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Why Do FireFox and Google Subtly Default to Atom Feeds?
I was subscribing to a few new blogs this evening when I noticed something strange with the way FireFox together with Google handled the subscription options. Rather than giving me the option of subscribing to the RSS 2.0, RSS 0.92, or Atom 0.3 feed, the only option displayed was the Atom feed.
Here is an example site where I'm seeing this.
When I click the RSS icon in the address bar, here is what I see:
Only one option: Atom 0.3.
Clicking that option brings me to my Add to Google page where I can add the site to my Google Reader.
What's strange about this to me is Gabe's blog publishes three feed options with Atom 0.3 being the third choice.
Yet only the Atom feed was displayed as an option.
I do have Google selected as my default choice for RSS subscriptions within Firefox. Is that what causes this?
This reminded me of Dave Winer's post from earlier this week about his dislike of Google owning FeedBurner. He sees this as a case of over-concentration of power:
Why Feedburner is trouble (Scripting News)
So now someone at Google "owns" Feedburner and all their feeds. And they could, if they wanted to, change the feeds to another format, overnight, without asking anyone. Reader software might have trouble working with it. They would say "Oh but the new feeds work better with Google Reader, and that's the one most people use." And by the way, more and more that's true these days. But what about other feed suppliers? Do they have to change to work with Google Reader? They will say no, but there may turn out to be practical reasons why they must.
Could this be a case where Google, together with FireFox, are subtly steering people toward Atom 0.3 feeds in order to create a de facto standard?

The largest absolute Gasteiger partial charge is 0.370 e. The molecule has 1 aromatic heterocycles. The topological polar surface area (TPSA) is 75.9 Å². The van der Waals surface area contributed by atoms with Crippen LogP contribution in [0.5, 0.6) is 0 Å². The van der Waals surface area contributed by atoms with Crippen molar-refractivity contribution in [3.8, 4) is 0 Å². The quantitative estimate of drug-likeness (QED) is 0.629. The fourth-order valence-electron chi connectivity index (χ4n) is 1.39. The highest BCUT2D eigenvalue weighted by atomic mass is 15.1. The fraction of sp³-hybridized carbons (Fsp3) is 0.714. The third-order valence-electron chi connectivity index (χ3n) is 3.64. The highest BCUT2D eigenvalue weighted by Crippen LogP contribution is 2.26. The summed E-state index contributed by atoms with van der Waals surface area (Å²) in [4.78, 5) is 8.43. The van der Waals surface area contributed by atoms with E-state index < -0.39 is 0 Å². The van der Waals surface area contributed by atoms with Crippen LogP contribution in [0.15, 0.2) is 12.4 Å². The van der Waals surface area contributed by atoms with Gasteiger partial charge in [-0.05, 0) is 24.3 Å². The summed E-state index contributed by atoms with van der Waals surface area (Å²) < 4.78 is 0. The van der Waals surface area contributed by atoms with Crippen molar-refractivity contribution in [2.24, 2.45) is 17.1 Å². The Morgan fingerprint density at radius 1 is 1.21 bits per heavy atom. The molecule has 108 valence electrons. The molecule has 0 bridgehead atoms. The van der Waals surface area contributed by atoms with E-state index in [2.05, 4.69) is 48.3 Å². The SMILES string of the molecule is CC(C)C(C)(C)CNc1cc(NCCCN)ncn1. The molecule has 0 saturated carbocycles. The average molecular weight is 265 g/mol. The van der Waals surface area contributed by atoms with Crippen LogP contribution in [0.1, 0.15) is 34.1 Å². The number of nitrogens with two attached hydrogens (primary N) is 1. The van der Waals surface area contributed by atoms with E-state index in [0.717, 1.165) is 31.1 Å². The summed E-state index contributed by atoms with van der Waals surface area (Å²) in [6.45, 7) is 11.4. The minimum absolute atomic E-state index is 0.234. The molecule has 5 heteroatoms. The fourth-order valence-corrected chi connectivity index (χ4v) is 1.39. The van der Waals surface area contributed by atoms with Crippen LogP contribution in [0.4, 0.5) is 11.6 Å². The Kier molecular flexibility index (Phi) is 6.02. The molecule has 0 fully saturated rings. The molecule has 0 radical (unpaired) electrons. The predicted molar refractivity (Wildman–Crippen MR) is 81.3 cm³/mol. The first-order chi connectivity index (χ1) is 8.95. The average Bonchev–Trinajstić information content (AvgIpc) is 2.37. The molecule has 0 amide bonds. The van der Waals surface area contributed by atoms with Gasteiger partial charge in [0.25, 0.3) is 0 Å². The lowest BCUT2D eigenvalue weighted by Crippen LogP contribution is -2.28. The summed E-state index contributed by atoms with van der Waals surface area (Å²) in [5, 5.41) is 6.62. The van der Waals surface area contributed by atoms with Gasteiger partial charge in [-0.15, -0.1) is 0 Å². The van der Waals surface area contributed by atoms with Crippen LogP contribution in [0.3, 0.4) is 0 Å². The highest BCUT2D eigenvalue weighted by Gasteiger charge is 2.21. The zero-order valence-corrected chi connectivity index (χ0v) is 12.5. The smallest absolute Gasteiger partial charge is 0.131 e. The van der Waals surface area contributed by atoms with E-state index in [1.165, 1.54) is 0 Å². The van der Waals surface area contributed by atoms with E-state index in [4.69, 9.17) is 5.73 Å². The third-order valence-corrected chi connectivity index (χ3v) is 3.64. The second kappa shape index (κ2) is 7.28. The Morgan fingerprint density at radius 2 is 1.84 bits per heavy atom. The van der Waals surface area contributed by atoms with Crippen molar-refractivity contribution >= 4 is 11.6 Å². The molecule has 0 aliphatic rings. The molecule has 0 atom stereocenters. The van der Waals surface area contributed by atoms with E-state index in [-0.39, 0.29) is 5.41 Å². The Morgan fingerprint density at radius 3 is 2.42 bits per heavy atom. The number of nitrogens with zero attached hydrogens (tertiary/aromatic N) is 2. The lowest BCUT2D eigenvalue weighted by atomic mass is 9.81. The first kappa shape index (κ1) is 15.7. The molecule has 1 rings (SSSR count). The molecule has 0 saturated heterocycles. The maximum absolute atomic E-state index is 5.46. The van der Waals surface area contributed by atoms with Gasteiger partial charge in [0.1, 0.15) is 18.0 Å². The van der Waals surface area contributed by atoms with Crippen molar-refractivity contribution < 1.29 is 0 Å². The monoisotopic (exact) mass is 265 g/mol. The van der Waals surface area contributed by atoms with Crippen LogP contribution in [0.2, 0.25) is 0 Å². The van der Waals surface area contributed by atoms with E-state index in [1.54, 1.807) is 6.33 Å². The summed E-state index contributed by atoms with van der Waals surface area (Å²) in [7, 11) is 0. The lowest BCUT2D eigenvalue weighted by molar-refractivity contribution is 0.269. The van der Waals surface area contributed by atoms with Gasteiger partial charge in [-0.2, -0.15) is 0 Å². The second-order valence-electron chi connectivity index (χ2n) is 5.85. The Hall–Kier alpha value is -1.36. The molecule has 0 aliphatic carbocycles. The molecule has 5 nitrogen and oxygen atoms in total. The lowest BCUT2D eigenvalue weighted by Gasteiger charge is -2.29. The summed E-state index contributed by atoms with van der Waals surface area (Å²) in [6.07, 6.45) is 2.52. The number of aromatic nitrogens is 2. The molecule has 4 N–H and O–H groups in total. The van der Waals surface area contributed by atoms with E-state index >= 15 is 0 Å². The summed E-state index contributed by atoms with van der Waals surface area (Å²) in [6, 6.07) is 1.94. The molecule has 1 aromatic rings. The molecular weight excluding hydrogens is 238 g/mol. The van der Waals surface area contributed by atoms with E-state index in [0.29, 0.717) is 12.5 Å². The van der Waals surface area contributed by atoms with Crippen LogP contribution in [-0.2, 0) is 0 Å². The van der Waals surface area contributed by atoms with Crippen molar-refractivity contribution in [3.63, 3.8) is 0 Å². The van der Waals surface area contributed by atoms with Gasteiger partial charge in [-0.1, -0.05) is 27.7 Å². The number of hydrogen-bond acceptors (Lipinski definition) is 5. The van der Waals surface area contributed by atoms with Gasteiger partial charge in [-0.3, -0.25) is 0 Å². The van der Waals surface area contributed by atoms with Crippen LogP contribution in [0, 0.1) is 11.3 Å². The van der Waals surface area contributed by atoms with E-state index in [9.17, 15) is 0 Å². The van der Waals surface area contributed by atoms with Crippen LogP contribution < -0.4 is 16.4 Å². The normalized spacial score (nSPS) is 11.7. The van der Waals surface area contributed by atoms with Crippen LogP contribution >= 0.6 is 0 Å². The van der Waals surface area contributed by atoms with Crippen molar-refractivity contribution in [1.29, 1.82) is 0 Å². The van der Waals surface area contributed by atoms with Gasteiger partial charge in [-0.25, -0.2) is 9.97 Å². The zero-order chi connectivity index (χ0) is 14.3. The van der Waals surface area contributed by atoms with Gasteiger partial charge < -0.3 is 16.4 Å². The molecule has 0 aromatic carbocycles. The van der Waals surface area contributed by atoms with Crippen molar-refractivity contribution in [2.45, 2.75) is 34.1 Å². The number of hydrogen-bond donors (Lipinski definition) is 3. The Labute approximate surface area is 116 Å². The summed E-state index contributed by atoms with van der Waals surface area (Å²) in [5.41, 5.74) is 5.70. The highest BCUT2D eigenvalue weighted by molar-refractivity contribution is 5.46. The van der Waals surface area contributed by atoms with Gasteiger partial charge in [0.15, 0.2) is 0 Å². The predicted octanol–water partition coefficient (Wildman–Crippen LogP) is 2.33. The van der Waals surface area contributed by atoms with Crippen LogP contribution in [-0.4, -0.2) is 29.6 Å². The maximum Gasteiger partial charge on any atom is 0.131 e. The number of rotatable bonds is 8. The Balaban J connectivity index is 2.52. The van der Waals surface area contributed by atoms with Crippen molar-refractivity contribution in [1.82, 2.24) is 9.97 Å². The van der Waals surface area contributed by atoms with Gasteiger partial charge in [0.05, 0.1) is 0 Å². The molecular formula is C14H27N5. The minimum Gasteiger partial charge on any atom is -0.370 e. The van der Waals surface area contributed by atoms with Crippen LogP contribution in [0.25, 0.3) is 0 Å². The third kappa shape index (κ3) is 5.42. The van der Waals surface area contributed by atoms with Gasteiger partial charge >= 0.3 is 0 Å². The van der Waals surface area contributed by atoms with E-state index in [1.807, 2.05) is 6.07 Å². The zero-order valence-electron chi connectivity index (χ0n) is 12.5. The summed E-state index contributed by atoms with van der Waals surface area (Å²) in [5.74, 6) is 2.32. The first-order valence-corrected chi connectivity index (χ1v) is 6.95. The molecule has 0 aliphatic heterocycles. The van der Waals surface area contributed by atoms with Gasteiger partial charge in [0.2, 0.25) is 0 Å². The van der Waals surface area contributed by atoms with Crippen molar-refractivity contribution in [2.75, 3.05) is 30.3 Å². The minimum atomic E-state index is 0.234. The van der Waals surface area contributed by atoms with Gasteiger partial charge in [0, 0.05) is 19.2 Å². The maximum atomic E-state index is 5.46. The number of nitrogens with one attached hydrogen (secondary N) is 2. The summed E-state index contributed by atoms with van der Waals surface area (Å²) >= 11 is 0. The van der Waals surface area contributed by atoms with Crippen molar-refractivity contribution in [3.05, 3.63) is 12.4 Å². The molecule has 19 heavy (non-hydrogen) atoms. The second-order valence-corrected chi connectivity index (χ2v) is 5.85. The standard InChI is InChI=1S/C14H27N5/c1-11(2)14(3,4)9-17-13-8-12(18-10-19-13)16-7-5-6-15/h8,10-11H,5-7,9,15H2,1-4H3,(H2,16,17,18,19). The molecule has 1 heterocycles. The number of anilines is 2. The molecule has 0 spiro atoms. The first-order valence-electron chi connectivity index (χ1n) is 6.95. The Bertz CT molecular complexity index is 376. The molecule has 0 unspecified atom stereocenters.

Do you have any other theories on why my FireFox browser is limiting my RSS options?
2. Posted by: MKR on July 29, 2007 8:37 AM:
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I wasn't too clear with that, was I? :P
It only offers the 2.0 feed, not the .92 feed. I think it just offers what it's configured to consider the "best"
3. Posted by: Brendan on July 29, 2007 7:30 PM:
Google probably use whatever RSS format works best with their reader engine. Personally I tend to gravitate towards Atom feeds as it is..
If it's an issue, do *not* set Google Reader as your default (use 'show me a preview..' option) then you can subscribe to whatever feed you want, as it will be presented under the RSS icon.
Comes down to personal preference, really.
4. Posted by: Ed Kohler on July 29, 2007 8:46 PM:
It sounds like this plays to Winer's fears that Google is in a position to use it's power to influence what's a standard when it comes to syndication.
5. Posted by: Brendan on July 30, 2007 12:32 AM:
Personally? Winer is pretty hit and miss when he steps down a notch to write FUD. And his piece is FUD, sorry.
Google allows most RSS formats and that's not likely to change for a while. It may have a preference, but that's hardly the same as a mandate.